Image: I. Lewis Libby
Haraz N. Ghanbari  /  AP file
Former White House aide I. Lewis "Scooter" Libby, leaves federal court in Washington in May.
updated 9/22/2006 8:29:30 PM ET 2006-09-23T00:29:30

Vice President Dick Cheney’s former chief of staff plans to take the stand at his upcoming trial to tell jurors that he never lied to investigators in the CIA leak case, defense attorneys said Friday.

I. Lewis “Scooter” Libby is charged with perjury, obstruction and lying to the FBI about his conversations in 2003 with reporters regarding Valerie Plame’s CIA job.

Libby plans to testify about President Bush’s daily terrorism briefings and other classified information to persuade jurors that he had more important things on his mind at the time and didn’t remember his discussions with reporters, attorneys said in court papers filed Friday evening.

“Mr. Libby must be able to discuss classified information to give the jury an accurate picture of his state of mind during the relevant time period and to show the jury that any errors he made in his statements and testimony were the product of confusion, mistake and faulty memory rather than deliberate misrepresentations,” defense attorneys wrote.

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The documents were filed as part of Libby’s bid to use classified information at his trial in January. Defense attorneys plan to use a digital slide show to present material to jurors, according to court papers.

Prosecutors oppose the use of many documents, saying Libby is trying to torpedo the case by demanding information that is too sensitive to be released at trial. The tactic they described, known as “graymail,” is used to get a case dismissed.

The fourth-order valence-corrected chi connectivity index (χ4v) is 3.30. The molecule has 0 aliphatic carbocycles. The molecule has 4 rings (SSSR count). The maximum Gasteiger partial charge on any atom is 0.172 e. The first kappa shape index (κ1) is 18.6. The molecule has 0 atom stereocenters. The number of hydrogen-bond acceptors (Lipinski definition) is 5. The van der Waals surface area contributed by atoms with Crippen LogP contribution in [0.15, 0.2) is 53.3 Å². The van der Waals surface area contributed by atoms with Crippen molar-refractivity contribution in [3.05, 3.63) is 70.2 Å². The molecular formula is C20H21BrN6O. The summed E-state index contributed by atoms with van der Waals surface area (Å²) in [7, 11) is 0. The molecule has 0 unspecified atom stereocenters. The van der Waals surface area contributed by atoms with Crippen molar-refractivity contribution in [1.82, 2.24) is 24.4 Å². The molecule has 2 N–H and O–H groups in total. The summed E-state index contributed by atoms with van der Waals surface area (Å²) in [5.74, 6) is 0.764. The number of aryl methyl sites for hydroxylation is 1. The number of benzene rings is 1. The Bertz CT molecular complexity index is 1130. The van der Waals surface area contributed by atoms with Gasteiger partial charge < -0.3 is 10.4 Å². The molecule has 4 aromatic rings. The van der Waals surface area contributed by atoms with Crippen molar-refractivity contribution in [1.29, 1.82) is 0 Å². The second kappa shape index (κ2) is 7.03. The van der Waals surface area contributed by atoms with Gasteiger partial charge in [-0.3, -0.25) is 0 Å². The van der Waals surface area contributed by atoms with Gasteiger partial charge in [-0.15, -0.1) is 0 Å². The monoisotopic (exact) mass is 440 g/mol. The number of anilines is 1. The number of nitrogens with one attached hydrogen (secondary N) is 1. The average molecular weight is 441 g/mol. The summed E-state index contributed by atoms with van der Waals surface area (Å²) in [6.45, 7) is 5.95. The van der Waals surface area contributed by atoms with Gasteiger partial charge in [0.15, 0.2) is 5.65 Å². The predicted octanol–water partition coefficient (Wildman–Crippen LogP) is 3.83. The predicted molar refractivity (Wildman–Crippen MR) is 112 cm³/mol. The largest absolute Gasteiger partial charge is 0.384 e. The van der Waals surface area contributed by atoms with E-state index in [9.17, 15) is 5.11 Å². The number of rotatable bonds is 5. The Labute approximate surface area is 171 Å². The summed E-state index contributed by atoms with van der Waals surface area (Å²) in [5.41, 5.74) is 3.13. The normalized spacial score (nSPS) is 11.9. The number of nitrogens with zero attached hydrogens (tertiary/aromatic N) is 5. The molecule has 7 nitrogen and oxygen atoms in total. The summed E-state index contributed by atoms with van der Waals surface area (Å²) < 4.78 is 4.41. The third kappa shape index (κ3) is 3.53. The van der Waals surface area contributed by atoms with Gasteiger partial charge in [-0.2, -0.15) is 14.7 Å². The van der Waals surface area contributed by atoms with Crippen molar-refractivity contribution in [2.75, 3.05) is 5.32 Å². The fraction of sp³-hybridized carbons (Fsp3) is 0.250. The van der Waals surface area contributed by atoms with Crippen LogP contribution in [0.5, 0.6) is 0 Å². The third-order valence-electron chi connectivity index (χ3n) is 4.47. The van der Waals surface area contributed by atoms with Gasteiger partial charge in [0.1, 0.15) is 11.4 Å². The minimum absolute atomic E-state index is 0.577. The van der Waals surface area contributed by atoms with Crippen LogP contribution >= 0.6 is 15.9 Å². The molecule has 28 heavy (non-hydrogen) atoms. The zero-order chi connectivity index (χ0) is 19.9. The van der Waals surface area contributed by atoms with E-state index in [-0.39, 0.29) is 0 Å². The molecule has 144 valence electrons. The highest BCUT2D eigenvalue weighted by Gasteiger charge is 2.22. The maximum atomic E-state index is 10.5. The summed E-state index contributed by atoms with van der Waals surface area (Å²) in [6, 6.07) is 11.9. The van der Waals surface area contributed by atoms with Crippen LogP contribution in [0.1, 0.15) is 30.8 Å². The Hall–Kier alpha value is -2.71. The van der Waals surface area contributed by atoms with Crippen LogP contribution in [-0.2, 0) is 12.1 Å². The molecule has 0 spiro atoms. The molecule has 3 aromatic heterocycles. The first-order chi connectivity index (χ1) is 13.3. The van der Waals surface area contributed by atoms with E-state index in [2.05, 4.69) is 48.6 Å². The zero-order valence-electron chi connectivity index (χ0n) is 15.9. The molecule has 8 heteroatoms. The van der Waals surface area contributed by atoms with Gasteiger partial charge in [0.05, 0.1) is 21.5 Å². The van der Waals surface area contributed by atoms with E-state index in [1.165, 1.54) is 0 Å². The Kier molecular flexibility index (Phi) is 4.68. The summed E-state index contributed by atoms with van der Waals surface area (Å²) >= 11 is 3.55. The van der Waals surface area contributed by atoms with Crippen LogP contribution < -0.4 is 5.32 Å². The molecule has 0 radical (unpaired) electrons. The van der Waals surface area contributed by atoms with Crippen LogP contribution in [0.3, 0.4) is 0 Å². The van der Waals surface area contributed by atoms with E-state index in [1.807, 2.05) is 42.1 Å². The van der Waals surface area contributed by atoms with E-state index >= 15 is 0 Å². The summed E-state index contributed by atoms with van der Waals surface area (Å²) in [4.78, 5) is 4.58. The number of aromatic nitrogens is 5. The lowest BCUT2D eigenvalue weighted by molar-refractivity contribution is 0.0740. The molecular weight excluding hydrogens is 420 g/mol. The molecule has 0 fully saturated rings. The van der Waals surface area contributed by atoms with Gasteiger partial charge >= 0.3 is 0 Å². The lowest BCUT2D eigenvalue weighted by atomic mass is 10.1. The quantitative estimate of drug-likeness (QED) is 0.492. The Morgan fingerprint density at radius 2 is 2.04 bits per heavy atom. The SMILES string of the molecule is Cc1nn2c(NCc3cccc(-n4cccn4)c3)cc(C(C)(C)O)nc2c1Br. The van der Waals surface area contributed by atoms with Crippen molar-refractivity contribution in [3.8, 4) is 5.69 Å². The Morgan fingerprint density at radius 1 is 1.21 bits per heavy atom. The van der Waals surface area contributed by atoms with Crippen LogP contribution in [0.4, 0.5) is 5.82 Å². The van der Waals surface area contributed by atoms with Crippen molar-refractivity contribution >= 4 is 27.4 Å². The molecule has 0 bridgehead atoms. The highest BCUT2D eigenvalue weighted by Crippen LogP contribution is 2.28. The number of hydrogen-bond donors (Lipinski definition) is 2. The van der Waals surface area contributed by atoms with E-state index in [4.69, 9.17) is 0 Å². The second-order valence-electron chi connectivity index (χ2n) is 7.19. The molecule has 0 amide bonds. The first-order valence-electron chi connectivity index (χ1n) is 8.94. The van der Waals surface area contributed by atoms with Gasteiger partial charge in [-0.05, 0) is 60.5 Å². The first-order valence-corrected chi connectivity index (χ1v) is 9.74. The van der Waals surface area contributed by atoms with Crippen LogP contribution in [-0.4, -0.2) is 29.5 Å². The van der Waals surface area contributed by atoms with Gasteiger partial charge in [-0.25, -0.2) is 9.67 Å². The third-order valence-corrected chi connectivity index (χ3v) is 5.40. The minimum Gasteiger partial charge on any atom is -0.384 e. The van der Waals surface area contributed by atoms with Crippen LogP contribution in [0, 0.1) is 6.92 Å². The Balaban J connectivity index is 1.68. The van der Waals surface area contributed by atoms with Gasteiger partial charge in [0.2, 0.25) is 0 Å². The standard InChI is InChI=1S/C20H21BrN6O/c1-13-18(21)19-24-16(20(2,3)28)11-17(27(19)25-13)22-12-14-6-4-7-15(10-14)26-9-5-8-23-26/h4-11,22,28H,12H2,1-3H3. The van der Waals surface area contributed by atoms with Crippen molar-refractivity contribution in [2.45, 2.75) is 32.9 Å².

Records from Wilson
Among the documents Libby wants to use at trial, attorneys said Friday, are records related to former Ambassador Joseph Wilson’s trip to Niger. Wilson, Plame’s husband, discounted reports that Saddam Hussein’s regime had an agreement with the African country to buy uranium for a nuclear weapons program — a claim that Bush later included in his State of the Union address.

Plame believes White House aides revealed her CIA status as retribution for her husband’s accusation that the Bush administration twisted prewar intelligence to exaggerate the Iraqi threat.

Special Prosecutor Patrick Fitzgerald investigated that for three years and did not charge anyone with violating the law that makes it a crime to disclose the identity of a covert CIA agent.

Former Deputy Secretary of State Richard Armitage acknowledged recently that he revealed Plame’s job to syndicated columnist Robert Novak and Washington Post reporter Bob Woodward but said it was inadvertent. Armitage is expected to be a witness in the case.

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